Hanging chain clocks

Timing Chain [ponoko.com]


15 Responses to “Hanging chain clocks”

  1. EH says:

    Should have the numbers in the other direction, and I guess clock motion to match.

    • awjt says:

      Exactery what I was thinking.  It should be represented like a clock face and there could be a secondary chain with 00-59 in smaller numerals for the minutes.

  2. BrianOman says:

    I kind of the like the surreality of counter-clocks. I think the chain drive is just fine in the direction it is in.

  3. sockdoll says:

    “Handmade,” using laser-cut and industrial components which can’t be assembled by the end users.

    Curse my common hands.

    • phisrow says:

      Their particular offering appears to not be available in kit form; but(aside from the motor module, which I’m pretty sure they got right off the shelf, along with screws, bushings, the chain, etc.), I don’t see anything that couldn’t be duplicated with a jigsaw, a chain tool, and a modest collection of drill bits and screwdrivers…

      I’m assuming that the chain tool(especially if the chain is a different size than a common bicycle chain) is the presumed sticking point. 

  4. hohum says:

    It’s tricky… While the ‘numbers’ go in the wrong direction, the ‘thing that moves’ goes in the right direction. Since these are one and the same, a design choice must be made… I think I’d prefer it this way, but it’s difficult to say for certain without actually seeing it work, and whether my instinct would be to read quarter of or quarter past, when one comes up… I do wish there were more minute-less clocks out there, though…

  5. anderalert says:

    Dusting nightmare.

  6. Dewi Morgan says:

    One thing I’d be wary of when creating this is that 11 and 12 are heavier than most numbers. Unless all the numbers were close enough in weight that the motor’s torque makes it irrelevant, half the day will pass faster than expected, and half slower.

    • phisrow says:

      If the motor is under-spec, that would be an issue; but ‘synchronous’ motors, by design, run at a speed determined by the frequency of the drive current unless overloaded, when they stall.

      Given the plummeting cost of doing things with silicon, sensors, and a little feedback cleverness, you could probably make something like this work(particularly given how coarse the resolution of the ‘display’ is), with a normal brushless motor and a driver circuit that counted links as they passed and sped up or slowed down as needed; it might even be cheaper to do it that way.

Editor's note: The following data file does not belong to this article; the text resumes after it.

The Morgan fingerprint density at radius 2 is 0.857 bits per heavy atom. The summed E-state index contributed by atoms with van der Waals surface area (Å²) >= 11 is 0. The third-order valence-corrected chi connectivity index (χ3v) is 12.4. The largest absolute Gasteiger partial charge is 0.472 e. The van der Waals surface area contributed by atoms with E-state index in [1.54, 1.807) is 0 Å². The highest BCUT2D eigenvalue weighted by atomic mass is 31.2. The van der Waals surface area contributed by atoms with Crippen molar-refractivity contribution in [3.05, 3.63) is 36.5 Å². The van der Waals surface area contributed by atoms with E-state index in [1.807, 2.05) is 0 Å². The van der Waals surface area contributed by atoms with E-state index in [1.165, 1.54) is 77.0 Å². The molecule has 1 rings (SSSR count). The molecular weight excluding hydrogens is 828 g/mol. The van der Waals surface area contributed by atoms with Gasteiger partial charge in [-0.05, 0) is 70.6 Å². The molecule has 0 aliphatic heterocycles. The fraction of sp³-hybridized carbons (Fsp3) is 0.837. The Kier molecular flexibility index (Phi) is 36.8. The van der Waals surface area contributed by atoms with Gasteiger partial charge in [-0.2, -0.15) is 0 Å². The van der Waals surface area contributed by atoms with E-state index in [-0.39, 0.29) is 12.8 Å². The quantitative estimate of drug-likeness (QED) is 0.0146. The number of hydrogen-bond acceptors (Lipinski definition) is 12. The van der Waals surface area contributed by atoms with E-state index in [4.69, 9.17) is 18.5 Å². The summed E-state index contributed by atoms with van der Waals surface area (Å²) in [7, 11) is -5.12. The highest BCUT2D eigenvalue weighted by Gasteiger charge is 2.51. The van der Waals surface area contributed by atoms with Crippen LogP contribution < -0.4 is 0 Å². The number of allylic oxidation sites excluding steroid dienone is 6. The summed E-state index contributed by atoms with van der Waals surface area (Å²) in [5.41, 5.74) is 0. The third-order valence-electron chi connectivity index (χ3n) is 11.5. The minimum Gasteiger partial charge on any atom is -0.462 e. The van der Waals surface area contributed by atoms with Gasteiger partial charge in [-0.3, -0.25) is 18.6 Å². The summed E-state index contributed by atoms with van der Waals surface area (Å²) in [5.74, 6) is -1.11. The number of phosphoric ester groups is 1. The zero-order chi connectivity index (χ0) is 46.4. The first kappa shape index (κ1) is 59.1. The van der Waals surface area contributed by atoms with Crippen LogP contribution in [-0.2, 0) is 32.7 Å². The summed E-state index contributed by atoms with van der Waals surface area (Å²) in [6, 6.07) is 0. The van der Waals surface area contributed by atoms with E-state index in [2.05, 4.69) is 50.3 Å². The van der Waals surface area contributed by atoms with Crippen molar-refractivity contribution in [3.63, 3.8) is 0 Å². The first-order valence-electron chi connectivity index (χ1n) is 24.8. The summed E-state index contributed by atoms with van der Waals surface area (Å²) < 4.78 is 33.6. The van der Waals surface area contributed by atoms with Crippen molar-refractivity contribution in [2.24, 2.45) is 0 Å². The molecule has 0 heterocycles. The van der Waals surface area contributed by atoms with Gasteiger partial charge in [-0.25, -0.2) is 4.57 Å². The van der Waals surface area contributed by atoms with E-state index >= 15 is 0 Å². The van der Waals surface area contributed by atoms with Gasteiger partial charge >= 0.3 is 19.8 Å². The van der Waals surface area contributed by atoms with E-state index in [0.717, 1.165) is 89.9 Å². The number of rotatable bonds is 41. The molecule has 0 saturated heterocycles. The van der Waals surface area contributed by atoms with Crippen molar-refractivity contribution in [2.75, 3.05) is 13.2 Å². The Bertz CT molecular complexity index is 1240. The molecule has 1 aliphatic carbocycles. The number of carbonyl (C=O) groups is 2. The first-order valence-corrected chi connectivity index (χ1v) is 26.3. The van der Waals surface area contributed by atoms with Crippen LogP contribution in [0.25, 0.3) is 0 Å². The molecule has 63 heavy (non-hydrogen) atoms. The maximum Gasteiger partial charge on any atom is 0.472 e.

A synchronous motor, though, handles the compensation for changes in load, within its limits, purely by electromagnetic cleverness…

    • brainflakes says:

      It’s a synchronous A/C motor, so it’s synchronised to the mains frequency (50 or 60hz) and thus turns at a constant speed independent of torque.

  7. SamSam says:

    Man, I had plans to build something almost identical to this even before this idea was first published on BB two years ago, and I still havem’t done so now that it’s been posted a second time. Sigh… too many projects and too little time. I have, finally, bought a high-torque clock motor for it.

    At least these commercial versions have dropped in price — the one posted two years ago was over $2000. That said, that one was a lot prettier. This is perfect — the one I am going to make would probably have looked more like this, but now that I can see them side-by-side, I can decide whether I ought tocompress and hide my gearing.

  8. SparcMan says:

    This has been Tweeted by Adam Savage

  9. AA says:

    - You are late!
    - My clock got derailed!!!
    (Avoid such surprises with Shimano Chronographs…)

  10. Jim Sands says:

    Email from the maker:

    Due to overwhelming demand, I am temporarily out of the pre-built clocks.  I am in the process (yes, I’m a one-man shop, with a day job) of building more, but the building process takes about 10 business days, depending on how quickly ponoko can produce the laser-cut parts. 

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